Lake Tahoe weather: alternating rain, snow through weekend |

Lake Tahoe weather: alternating rain, snow through weekend

Claire Cudahy
An atmospheric river in early January caused flooding on some South Lake Tahoe streets, including in the Lakeview neighborhood.
Courtesy Dylan Warren |

Brace yourselves — another storm is on the way.

Starting early Thursday morning, a winter storm warning will be in effect above 6,500 feet, according to the National Weather Service in Reno. The warning is expected to remain in effect until 4 a.m. Saturday.

The storm could bring 1 to 3 feet of powder at elevations above 7,000 feet, with the largest amount of snow expected along the Sierra Crest. At lake level, accumulation could total as much as 6 inches.

Snow will move into the Sierra around 6,000 feet starting Wednesday evening. Snow levels will rise to 7,000 – 7,500 feet Thursday before falling to around 6,500 feet Friday and eventually lake level Friday night.

A chance of rain and snow is expected to linger through the weekend and into the start of the week.

According to NWS, the agency is expecting a modest atmospheric river, “meaning this storm won’t be as strong as the storms we saw earlier in January, but it still looks to have the potential to be a weak to moderate storm for the region.”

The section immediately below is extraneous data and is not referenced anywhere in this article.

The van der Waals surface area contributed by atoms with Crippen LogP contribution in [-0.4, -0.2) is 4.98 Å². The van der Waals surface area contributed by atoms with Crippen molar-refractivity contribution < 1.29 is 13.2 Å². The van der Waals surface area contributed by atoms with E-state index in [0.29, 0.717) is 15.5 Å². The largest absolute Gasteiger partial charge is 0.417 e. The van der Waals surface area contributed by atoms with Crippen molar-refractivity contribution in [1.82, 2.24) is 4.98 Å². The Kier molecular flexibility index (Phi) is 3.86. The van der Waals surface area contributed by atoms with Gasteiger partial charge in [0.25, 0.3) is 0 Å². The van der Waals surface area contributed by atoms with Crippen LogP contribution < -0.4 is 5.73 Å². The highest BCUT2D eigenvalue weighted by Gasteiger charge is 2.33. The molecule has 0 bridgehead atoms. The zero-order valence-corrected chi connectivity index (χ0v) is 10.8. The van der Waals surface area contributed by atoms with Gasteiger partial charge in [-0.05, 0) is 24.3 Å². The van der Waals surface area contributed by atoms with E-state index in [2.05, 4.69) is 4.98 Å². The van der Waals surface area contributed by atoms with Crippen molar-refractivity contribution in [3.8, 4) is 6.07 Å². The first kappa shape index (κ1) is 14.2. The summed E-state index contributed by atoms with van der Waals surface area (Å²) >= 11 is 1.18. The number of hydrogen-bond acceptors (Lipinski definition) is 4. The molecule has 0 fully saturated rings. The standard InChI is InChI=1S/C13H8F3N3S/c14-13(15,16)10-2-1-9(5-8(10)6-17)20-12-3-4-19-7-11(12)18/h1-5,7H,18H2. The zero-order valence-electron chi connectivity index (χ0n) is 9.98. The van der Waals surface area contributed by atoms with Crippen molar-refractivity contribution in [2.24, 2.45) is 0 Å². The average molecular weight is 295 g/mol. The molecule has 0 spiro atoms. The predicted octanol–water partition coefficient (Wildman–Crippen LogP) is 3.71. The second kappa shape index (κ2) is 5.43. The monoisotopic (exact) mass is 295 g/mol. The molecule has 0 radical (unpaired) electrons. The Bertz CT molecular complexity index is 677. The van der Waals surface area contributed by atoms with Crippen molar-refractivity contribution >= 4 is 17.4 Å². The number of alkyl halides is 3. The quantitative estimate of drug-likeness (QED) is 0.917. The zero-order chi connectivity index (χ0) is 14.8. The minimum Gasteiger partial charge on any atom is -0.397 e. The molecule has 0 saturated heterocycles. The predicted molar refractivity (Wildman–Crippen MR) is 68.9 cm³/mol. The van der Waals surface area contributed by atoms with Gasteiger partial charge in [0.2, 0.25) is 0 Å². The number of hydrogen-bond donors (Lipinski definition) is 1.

Though creeks and rivers are likely to rise due to the storm, “no flooding is expected with mainstem rivers at this time.”

The NWS warns that travel may become difficult due to snow-covered roads and low visibility across Sierra passes. The risk of avalanches is likely to increase, and conditions may be dangerous for backcountry activities.

A system in early January brought nearly 2 feet of snow followed by 4 inches of rain in South Lake Tahoe, which experienced flooding in certain parts of the city.

City Council unanimously approved a state of emergency declaration in mid-January. Less than one week later, as snow blanketed the Sierra, Gov. Jerry Brown declared a state of emergency for 50 California counties, including El Dorado.

The second wave of winter weather dumped around 100 inches of snow over seven days at three South Shore ski resorts. The accumulation caused a partial roof collapse in the Pioneer Center on Harrison Avenue.

And snow wasn’t the only thing to accumulate. School cancellations also piled up, forcing some local districts to seek waivers in order to address the number of snowdays.

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